If the entrance to Okashi Art Museum was not included in the combined ticket, I probably would not visit it, but since the display is changing, it is hard to know what to expect in advance.

Hamam al-Basha – Turkish Bath

Also not far from the Al-Jazzar Mosque you can find the Turkish Bath.

Note: Hamam al-Basha is marked as #20 on the Acre old city map.

“Hamam al-Basha” was built at the end of the 18th century by Governor of Acre, Jazzar Pasha. At first, it was called “Hama al-Jadid” (the new Hamam), but its name was subsequently changed to Hamam al-Basha (the Pasha’s Hamam), in honor of el-Jazzar. The Turkish bath’s construction was part of the transformation of Acre during the Ottoman Period from a small fishing village (primarily at the hands of al-Jazzar Pasha) into a teeming port city and a significant construction and trade center. During his reign, el-Jazzar strove to further the town in many and varied ways. Among his accomplishments is the aqueduct, which led the well water to the city. And the breakwater for safe docking at the port. Plus major buildings such as the Khan el-Umdan – Acre’s largest mosque – his luxurious palace and, of course, the Turkish bath.

The Turkish Bath compound consists of only several halls. There is the summer dressing room, four intermediary rooms, and a hot room. In those chambers, you will learn about the history of this place, the people that lived here, and you will also see a short movie. The whole visit will take about an hour.

Note: I visited it only once several years ago, and for some reason, I can not find the photos. I guess I will have to visit again 😉

Old Acre

And now through the alleys of Old Acre, let’s head to The Templar Tunnel.

Here we are passing next to El-Zeituna Mosque:

El-Zeituna Mosque
El-Zeituna Mosque

Templar Tunnel

A 350-meter long tunnel used to connect the Templars fortress and the Acre Port. And today you can walk there. See additional info at Templar Tunnel.

The Templars Tunnel in Old Acre
The Templars Tunnel in Old Acre

Lighthouse

One of the exits from the tunnel is next to the lighthouse. The lighthouse is where Templars’ fortress used to stand. Here is the lighthouse during windy weather.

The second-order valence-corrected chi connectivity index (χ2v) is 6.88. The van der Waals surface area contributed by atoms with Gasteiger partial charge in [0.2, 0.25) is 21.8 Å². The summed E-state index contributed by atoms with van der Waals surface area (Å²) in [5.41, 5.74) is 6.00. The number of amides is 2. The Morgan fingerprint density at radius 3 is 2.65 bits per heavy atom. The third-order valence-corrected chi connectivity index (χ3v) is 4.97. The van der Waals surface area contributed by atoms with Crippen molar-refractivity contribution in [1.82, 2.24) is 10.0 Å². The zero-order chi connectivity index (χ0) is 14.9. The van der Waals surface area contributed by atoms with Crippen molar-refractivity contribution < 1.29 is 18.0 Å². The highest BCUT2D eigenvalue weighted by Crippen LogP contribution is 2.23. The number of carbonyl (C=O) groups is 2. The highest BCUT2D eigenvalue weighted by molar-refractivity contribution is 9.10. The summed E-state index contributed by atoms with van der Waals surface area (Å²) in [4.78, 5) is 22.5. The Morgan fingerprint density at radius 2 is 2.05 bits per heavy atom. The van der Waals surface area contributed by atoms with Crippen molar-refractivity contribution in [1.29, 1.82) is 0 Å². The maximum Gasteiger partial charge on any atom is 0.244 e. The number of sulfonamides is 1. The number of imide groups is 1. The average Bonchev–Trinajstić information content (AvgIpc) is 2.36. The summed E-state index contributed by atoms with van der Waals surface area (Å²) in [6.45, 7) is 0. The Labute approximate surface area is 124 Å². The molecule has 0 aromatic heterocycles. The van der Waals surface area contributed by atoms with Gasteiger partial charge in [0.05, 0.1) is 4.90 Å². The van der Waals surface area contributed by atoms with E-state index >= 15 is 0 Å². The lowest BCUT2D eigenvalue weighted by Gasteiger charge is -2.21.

Note: the lighthouse is marked as #41 on the old city map.

Acre lighthouse
The lighthouse

Not far from the tower, there is usually this picturesque juice stand.

Old Acre
Acre lighthouse
Acre lighthouse

Saint John’s Church

A short walk along the old city Acre wall will lead us to Saint John Church.

Note: Saint John’s Church is marked as #26 on the Acre’s old city map.

Saint John's Church, Acre
Saint John’s Church, Acre

Saint John’s Church, which currently stands next to Acre’s lighthouse, belongs to the Latin community (the Franciscans).

It is unclear as to when the church was built, although several years ago, the year 1737 was found engraved in the northern wall of the building. The church was renovated in 1947 and now serves as the only church of Acre’s Latin-Catholic community.

Source: official website

On the warmer days, teenagers jump from the Old Acre walls into the sea:

Old Acre Walls
Old Acre Walls

Their favorite spot is next to Saint John Church since there are stairs on the outer side of the barrier there:

Old Acre

Khan al-Umdan – Khan of the Pillars

We almost returned to the point where we entered the Templar Tunnel. And near it, you can find Khan al-Umdan, AKA Khan of the Pillars.

Khan al-Umdan is the largest and best-preserved khan in Israel. And if you take a look at the clock tower, then you can see that the clock was restored. But they did more than repair it. Now each side depicts numbers differently. Beyond the regular clock, you can also see Arabic numerals (on the following photograph), and there are also Hebrew numbers.

Khan al-Umdan in Old Acre
Khan al-Umdan in Old Acre

Khan al-Umdan is a large merchant’s inn adjacent to the port, which was used for international trade. Merchants who arrived at the port unloaded their goods in the inn’s storerooms on the first floor and slept in the rooms on the second floor, which constituted a unique hotel.

The khan was built in the late 18th century by Ahmed al-Jazzar, and it rests on a row of granite pillars brought from various sites in the area.
The khan’s courtyard is open to visitors all day long.

We wanted to visit Khan of the Pillars, but, unfortunately, it was closed. For years it was abandoned. And there were some lawsuits regarding converting it to a hotel. Maybe now they closed it for restoration or for building a hotel inside it.

Here is a photo of Khan al-Umdan’s interior I took back in 2014.

Khan al-Umdan in Akko
Khan al-Umdan in Old Acre

Note: Khan al-Umdan is marked as #10 on the Acre’s old city map.

Acre Port

And since we already mentioned the port let’s head there.

Acre Port and Khan al-Umdan
Acre Port and Khan al-Umdan

Note: Acre Port is marked as #45 on the old city map that appears at the beginning of this guide.

At Acre Port guide we will talk about history, sails, and Haifa – Akko ferry. So head on there for additional info.

Akko Market